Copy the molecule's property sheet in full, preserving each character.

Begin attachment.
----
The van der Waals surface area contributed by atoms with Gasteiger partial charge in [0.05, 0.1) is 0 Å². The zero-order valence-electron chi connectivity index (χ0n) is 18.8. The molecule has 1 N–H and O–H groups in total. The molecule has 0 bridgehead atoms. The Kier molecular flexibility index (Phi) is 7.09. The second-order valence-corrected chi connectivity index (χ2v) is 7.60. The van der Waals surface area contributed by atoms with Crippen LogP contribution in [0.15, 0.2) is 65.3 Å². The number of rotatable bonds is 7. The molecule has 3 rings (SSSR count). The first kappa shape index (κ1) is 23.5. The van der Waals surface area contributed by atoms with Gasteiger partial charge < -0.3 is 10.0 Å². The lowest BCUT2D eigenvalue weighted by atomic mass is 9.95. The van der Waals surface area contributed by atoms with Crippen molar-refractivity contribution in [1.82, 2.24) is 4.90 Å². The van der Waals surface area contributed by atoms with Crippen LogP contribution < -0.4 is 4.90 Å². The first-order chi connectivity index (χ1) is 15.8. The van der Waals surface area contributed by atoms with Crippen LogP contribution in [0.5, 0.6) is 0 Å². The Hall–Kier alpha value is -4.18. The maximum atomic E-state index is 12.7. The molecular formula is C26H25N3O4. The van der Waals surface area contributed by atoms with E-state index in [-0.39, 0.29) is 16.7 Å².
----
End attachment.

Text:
The van der Waals surface area contributed by atoms with Gasteiger partial charge in [0.05, 0.1) is 0 Å². The zero-order valence-electron chi connectivity index (χ0n) is 18.8. The molecule has 1 N–H and O–H groups in total. The molecule has 0 bridgehead atoms. The Kier molecular flexibility index (Phi) is 7.09. The second-order valence-corrected chi connectivity index (χ2v) is 7.60. The van der Waals surface area contributed by atoms with Crippen LogP contribution in [0.15, 0.2) is 65.3 Å². The number of rotatable bonds is 7. The molecule has 3 rings (SSSR count). The first kappa shape index (κ1) is 23.5. The van der Waals surface area contributed by atoms with Gasteiger partial charge < -0.3 is 10.0 Å². The lowest BCUT2D eigenvalue weighted by atomic mass is 9.95. The van der Waals surface area contributed by atoms with Crippen molar-refractivity contribution in [1.82, 2.24) is 4.90 Å². The van der Waals surface area contributed by atoms with Crippen LogP contribution < -0.4 is 4.90 Å². The first-order chi connectivity index (χ1) is 15.8. The van der Waals surface area contributed by atoms with Crippen LogP contribution in [0.5, 0.6) is 0 Å². The Hall–Kier alpha value is -4.18. The maximum atomic E-state index is 12.7. The molecular formula is C26H25N3O4. The van der Waals surface area contributed by atoms with E-state index in [-0.39, 0.29) is 16.7 Å².